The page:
Those who dare question the uniparty’s authority, such as the Missouri senator, are met with accusations of betraying the rules-based international order. Nevermind that they never bother to actually define what the rules are—they mostly make them up as they go along. The point is that they know them, you don’t.

And Hawley took aim at the purveyors and gate keepers of the rules-based international order: 

The rules-based international order isn't some kingdom of heaven, it's a form of liberal empire. It's founded on the assumption that if we abolish borders and allow capital to move freely, and empower the giant multinational corporations, that somehow America and the American people will be better off for that.

Shortly thereafter, a deranged middle-aged woman rose from the front row and attempted to disrupt the senator’s speech. “China is not our enemy, the climate crisis is,” the spinster said, stumbling frantically over her words. “We need to be serious about the climate crisis,” she shakily continued before she was yanked off the stage with a jolt.

The only constant in American politics, it seems, is the neurosis of liberal white women.

“It's interesting, this administration wants to use the climate crisis as a justification for its agenda in Ukraine and elsewhere. Maybe they ought to visit with that gal,” Hawley said, coolly returning to his remarks.

“We heard a lot about making the world safe for democracy, and how American blood and treasure could turn these nations into images of the West.” For the Middle East, it was American blood. For China, it was American treasure. Both, Hawley said, “failed spectacularly.”

Yet, “we're hearing the same siren song again. This time it's about Ukraine,” said Hawley. “If we only send a few more weapons, a few more billion, or maybe it's a few more hundred billion dollars, then we'll really have a stable rules-based international order. Maybe we should do some more nation building. Maybe we can even force regime change in Russia. All ideas that the uniparty is excited about, all ideas that are nonsense.”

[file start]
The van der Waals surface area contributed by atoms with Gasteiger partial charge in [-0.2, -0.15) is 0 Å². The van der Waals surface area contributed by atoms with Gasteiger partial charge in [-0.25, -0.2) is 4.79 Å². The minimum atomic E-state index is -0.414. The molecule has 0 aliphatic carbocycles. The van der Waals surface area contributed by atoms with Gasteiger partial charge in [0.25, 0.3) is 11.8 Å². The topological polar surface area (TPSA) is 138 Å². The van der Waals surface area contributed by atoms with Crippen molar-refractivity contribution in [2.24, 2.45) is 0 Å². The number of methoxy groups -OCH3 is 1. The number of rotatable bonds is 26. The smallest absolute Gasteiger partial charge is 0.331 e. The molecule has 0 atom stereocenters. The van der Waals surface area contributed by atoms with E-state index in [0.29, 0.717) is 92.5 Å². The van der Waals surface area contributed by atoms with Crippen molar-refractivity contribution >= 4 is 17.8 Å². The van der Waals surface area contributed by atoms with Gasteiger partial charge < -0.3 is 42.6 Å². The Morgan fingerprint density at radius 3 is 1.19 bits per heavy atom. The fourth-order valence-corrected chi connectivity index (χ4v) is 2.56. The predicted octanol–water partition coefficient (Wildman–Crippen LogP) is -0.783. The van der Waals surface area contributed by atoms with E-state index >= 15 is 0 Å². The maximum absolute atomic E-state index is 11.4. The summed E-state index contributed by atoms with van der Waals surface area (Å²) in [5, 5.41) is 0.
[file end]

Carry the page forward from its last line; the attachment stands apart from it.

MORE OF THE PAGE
The proper conservative response, Hawley said, should not be repeating the mistakes of the past. Rather, a revival of “a truly nationalist foreign policy, a foreign policy in the spirit of Alexander Hamilton and Theodore Roosevelt,” is the cure to our present ills.

A nationalist foreign policy that puts America’s interests first would treat the threat of China as its foremost priority, Hawley suggested. While Hawley is more hawkish on the defense of Taiwan than this writer, treating China as America’s number one geopolitical adversary and combatting its influence, particularly in our own hemisphere, is a message nationalist conservatives can easily coalesce around. 

Treating China with the seriousness it deserves would start with directing more defense dollars in deterrence on the nation’s Pacific front. It would conserve and expand U.S. stockpiles, not diminish them through endless rounds of Ukrainian military aid. It requires rethinking the NATO alliance, forcing European allies to step up as the United States steps back, both in terms of military personnel and equipment on the continent. It may not be everything that conservatives in the Buchanan mold imagine, but it’s certainly a step in the right direction, and it deescalates where there is the clearest threat of America entering another war.

“The Uniparty is not going to like this message. In fact, they hate it. They'll probably call it who knows what, Russian propaganda or something like that,” Hawley told the Heritage crowd. Despite the uniparty’s lamentations, “it is clear-eyed realism in service of the American people” that “is at the heart of a nationalist foreign policy,” Hawley said as his speech came to a close.

After Hawley finished his remarks, Dr. Roberts thanked the Senator for his time, and said, “the Heritage Foundation will stand with you and any member of the Senate who wants to fight the Uniparty.”

Now that sounds like a just war to me.